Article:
India won a record 7 medals at the Tokyo Olympics. All the medalists were rewarded with enormous cash prizes. Just one throw by Neeraj Chopra got him crores of rupees overnight.
While Neeraj and the other medalists wholly deserve their financial incentives, there’s a countless athletes in India toiling away with little hope of gain or recognition. Many of them belong to states with little sporting infrastructure and sports which do not get much patronage from the Centre. One such athlete, karate practitioner Mohd. Zabir Ansari of Bihar reached out to FirstSportz to highlight his struggles.
Zabir Ansari’s Story
Bihar is the 3rd largest state in India with a population of more than 10 crores (100 million). It could not qualify a single athlete for the Tokyo Olympics. Zabir has won 2 state-level medals in 2021 including a gold in the Bihar Cup Karate Championships in March. He most recently won silver in the Rajiv Gandhi Memorial Karate Championships.
He has won a silver at the South Asian level (2017), 2 medals in the National Championships (2017, 2019). He was the Bihar state champion for 5 consecutive years from 2015-2019. He was ranked 259 in the Male Kumite 75 kg category for the Tokyo Olympics rankings and is at present ranked 440.
Zabir tells us, “Despite being an international medalist and having economic problems I have to manage my own diet, traveling and training. I have received little help from the state government or the karate federation. Due to these factors, we are not able to do well internationally.”
He adds that international medalists should be given scholarships by the Bihar government so that their requirements such as traveling and diet are taken care of. Due to the Covid situation, Zabir practices 6 hours daily in his village in Jhajha and also trains local village children. There have been no official competitions in 2020 and 2021. Zabir is presently preparing for the upcoming Nationals.
Zabir had spoken to FirstSportz back in 2020 and listed out many of the same problems. Since he received the Bihar Khel Samman Award in 2021 but not much material help has been forthcoming for national or international level preparations.
This is in stark contrast to states like Haryana and Odisha that have proactively supported sports and sportspersons.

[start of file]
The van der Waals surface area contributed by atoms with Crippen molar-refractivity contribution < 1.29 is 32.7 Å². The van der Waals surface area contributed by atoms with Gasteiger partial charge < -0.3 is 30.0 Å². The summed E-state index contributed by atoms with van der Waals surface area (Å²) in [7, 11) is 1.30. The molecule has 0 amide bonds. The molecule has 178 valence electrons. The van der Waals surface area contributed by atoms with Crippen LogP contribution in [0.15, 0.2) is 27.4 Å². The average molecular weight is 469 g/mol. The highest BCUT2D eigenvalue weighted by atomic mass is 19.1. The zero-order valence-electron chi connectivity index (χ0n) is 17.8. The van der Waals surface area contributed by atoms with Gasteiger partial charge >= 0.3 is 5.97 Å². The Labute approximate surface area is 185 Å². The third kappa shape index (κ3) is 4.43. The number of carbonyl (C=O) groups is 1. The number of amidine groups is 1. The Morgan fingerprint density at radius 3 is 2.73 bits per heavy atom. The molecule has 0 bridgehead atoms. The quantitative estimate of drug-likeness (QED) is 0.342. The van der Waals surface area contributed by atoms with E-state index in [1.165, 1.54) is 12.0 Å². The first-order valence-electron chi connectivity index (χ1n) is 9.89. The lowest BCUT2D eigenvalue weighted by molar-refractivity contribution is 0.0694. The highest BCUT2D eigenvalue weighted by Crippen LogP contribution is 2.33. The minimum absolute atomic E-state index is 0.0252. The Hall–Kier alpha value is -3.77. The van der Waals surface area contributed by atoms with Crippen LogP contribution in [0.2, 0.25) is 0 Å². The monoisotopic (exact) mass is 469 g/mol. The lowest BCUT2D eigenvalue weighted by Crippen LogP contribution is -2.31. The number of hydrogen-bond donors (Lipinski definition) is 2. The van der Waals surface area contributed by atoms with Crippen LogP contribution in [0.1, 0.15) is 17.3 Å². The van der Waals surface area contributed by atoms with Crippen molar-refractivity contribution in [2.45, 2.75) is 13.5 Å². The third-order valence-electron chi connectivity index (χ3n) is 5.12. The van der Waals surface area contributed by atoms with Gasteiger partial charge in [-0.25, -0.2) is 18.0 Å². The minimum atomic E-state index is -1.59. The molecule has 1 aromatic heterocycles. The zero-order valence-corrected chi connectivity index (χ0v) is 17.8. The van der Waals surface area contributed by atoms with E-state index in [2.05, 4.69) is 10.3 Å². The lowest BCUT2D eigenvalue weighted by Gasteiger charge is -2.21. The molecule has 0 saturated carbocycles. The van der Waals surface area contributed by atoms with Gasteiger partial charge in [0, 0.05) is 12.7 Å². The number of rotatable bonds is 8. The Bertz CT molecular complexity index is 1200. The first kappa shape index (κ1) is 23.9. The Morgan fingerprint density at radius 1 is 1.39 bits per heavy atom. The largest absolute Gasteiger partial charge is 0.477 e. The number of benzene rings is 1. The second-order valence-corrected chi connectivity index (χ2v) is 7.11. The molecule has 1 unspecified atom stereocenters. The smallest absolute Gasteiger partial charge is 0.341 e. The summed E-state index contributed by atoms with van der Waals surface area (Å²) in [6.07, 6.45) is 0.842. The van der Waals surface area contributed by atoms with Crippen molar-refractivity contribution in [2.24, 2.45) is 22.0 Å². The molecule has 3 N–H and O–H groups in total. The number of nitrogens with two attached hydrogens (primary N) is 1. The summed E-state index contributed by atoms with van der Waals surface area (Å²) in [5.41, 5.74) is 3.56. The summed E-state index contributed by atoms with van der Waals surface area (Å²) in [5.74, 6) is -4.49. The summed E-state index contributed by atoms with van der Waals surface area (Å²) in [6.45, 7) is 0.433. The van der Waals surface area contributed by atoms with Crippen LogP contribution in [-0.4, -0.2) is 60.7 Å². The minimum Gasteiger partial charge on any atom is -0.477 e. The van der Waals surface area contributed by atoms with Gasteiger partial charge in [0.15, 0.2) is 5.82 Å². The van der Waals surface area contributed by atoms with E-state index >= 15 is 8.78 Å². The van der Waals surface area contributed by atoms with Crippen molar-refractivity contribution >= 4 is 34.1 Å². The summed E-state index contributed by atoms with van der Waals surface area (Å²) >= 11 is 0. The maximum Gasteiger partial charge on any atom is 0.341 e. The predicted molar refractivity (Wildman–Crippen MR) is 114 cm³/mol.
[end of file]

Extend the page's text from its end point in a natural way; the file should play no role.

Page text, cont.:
Additionally, the karate federation in India is also badly mismanaged. Indian karatekas could not compete in the 2019 South Asian Games. Sports like karate, taekwondo, and judo carry a number of medals from different weight categories in comparison to team sports. India already has a base in sports such as wrestling and boxing.
For Tokyo 2020 there were no Indian participants in taekwondo and karate and just 1 in judo while there were 124 medals available from just these 3 sports. India had not won a single medal from them in the 2018 Asian Games either. Karate will not be a part of Paris 2024 but will be included in the Asian level.
If Indian authorities are serious about reaching the top 10 in Olympic medal standings by 2028, combat sports that carry a number of medals should be targeted. Unfortunately, many of the federations are in the doldrums.
India’s lopsided sports policies
Zabir Ansari’s case shows the double standards and lack of planning in the Indian sporting scene. After every Olympics, Commonwealth, and Asian Games, medalists are showered with gifts and rewards. Following Rio 2016 PV Sindhu earned more cash prizes than the gold Medalist Carolina Marin.
Sindhu and other medalists do deserve what they get for their hard work but a portion of the prize money should be reserved for supporting grassroots talents like Zabir and many others. India’s best-ever Olympic showing was only good enough for 48th place at Tokyo 2020. To improve on this, sports authorities need a serious re-look at their priorities.